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Brier Dudley offers a critical look at technology and business issues affecting the Northwest.

October 21, 2009 at 1:30 PM

Bing+Twitter = search clutter

Good for Twitter that it persuaded Microsoft to give the latter’s high profile Bing search engine a dedicated Twitter search feature at

Will it be the best partnership/traffic deal ever made by a startup?

It’s a coup for a young company whose service often fails and whose users tend to drift away after trying it out.

The deal also gives Bing points among people who think Twitter is groovy, namely the crowd at the Web 2.0 conference where the deal was being announced.

More and fresher Web info is better when it comes to search engines. Google also plans to add Twitter info to its results “in the coming months,” Vice President Marissa Mayer said on the company’s blog.

But I doubt average Web users will make it a part of their search routine. They’ll probably decide Bing’s a mess if they accidentally stumble into the Twitter zone.

I say this after a quick tryout of the beta version of — Twing? — that’s now live.

When you click on a topic, like Balloon Boy, you get a handful of tweets culled by Bing. You can click through to get a duplication of Twitter’s message stream on a particular topic, displayed at Bing.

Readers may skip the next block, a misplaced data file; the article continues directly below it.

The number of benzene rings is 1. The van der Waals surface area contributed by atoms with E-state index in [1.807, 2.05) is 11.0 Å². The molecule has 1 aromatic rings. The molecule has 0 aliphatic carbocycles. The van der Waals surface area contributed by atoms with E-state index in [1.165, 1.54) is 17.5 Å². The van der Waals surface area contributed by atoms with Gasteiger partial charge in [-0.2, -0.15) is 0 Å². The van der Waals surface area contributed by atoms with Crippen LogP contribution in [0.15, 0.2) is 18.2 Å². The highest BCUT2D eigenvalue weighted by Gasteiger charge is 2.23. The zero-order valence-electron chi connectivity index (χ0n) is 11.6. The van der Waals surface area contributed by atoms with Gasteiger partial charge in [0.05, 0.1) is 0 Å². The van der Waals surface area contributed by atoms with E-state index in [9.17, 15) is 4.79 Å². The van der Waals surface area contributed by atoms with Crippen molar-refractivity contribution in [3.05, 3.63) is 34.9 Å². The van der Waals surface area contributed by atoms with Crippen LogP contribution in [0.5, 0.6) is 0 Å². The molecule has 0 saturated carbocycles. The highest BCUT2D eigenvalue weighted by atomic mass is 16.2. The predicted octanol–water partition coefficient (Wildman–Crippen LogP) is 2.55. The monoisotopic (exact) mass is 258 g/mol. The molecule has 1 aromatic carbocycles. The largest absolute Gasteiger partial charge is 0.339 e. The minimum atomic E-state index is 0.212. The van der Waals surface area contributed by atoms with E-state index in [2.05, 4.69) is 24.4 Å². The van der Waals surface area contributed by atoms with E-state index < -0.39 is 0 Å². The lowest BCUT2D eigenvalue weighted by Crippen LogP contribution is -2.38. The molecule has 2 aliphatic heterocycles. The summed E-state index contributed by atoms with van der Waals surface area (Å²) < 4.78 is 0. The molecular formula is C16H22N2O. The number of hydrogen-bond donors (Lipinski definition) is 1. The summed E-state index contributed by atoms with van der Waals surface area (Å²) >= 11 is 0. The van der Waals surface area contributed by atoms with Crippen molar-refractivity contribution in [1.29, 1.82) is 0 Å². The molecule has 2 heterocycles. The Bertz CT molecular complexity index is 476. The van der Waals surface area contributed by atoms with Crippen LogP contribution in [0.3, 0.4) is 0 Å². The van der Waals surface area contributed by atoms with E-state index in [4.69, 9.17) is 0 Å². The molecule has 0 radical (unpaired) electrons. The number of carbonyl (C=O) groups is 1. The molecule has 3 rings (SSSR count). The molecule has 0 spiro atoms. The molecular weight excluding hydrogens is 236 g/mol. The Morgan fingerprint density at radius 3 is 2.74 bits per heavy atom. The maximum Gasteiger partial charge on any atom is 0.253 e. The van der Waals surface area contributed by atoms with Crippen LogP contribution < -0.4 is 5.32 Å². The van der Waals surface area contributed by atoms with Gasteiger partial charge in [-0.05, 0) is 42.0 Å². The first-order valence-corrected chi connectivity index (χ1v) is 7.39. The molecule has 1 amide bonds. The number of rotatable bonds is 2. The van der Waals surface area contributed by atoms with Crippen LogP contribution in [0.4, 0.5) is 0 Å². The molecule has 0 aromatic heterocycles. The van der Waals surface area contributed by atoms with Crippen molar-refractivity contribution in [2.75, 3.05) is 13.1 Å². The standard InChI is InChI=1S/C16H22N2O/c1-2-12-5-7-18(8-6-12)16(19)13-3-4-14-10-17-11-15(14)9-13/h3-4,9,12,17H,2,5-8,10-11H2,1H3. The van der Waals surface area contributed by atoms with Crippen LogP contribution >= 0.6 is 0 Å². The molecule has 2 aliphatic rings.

Then there’s a list of “top links shared in Tweets,” grouped by the primary source of information Twitterers are referring to in their messages.

These top links highlight a limitation of Twitter as an information source. It can be fun and handy for seeing at a glance what people who choose to use Twitter are choosing to point out. But it’s not really a magical real-time glimpse into what people are thinking — like blogs but quicker and shorter! — as the Twitter frenzy suggests. (For that, you have to act like federal spies and plug supercomputers into phone networks on the sly.)

This is painfully clear when Bing sorts and presents the “top links shared in Tweets.” It shows clusters of people saying “look at this article” and linking to the same small group of stories.

It’s hard to tell which story is better because the tweeting activity isn’t quantified. The first layer of search results gives you the source and two tweets pointing to it. If the search results work.

Here’s what you get clicking on “fail whale,” one of the hot Twitter topics Bing called out:


Here’s my sighting of an actual fail whale at Bing:


In addition to encrusting the actual news source with useless links from Twitter, the tweets and their shorthand style look awful and confusing when displayed alongside normal search results.

Isn’t this what Bing was supposed to get away from, as a “decision engine” that returns more focused results and less digital detritus?

Will Google find a cleaner way to handle Twitter? Will tweets clutter services with multiple useless entries on the same topic? It may be a boon for search marketers if they can use Twitter to goose search results by flooding the Web with tweets and retweets.

It’s nice that Bing translates the shortened URLs used in Twitter, so you know that will take you to But you can’t click on the original source Bing displays within the tweet listing. You’ve got to take a circuitous trip around the Web, clicking through the URL shortening service linked to Twitter to get to Mashable.

Does this triple the carbon footprint of your Web search? You get to use three data centers instead of one to get the same information.

Welcome to Web 3.0.

Comments | Topics: bing, Microsoft, twitter


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